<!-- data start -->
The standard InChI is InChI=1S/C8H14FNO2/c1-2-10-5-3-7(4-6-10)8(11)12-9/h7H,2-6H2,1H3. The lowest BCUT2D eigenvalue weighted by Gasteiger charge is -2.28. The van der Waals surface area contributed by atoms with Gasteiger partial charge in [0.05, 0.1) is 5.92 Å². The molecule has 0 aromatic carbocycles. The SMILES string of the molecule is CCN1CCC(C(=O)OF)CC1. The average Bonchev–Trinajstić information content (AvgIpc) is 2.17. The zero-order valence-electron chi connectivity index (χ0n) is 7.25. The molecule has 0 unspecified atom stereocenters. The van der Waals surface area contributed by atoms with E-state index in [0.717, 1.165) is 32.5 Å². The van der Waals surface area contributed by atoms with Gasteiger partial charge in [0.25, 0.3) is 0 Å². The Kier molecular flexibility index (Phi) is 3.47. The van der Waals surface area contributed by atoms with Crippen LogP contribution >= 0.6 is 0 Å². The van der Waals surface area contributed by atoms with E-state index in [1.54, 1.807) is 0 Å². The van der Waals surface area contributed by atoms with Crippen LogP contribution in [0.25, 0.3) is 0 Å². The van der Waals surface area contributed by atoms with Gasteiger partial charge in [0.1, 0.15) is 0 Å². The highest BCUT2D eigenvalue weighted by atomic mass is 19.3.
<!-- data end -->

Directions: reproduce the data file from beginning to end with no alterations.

The standard InChI is InChI=1S/C8H14FNO2/c1-2-10-5-3-7(4-6-10)8(11)12-9/h7H,2-6H2,1H3. The lowest BCUT2D eigenvalue weighted by Gasteiger charge is -2.28. The van der Waals surface area contributed by atoms with Gasteiger partial charge in [0.05, 0.1) is 5.92 Å². The molecule has 0 aromatic carbocycles. The SMILES string of the molecule is CCN1CCC(C(=O)OF)CC1. The average Bonchev–Trinajstić information content (AvgIpc) is 2.17. The zero-order valence-electron chi connectivity index (χ0n) is 7.25. The molecule has 0 unspecified atom stereocenters. The van der Waals surface area contributed by atoms with E-state index in [0.717, 1.165) is 32.5 Å². The van der Waals surface area contributed by atoms with Gasteiger partial charge in [0.25, 0.3) is 0 Å². The Kier molecular flexibility index (Phi) is 3.47. The van der Waals surface area contributed by atoms with Crippen LogP contribution >= 0.6 is 0 Å². The van der Waals surface area contributed by atoms with E-state index in [1.54, 1.807) is 0 Å². The van der Waals surface area contributed by atoms with Crippen LogP contribution in [0.25, 0.3) is 0 Å². The van der Waals surface area contributed by atoms with Gasteiger partial charge in [0.1, 0.15) is 0 Å². The highest BCUT2D eigenvalue weighted by atomic mass is 19.3.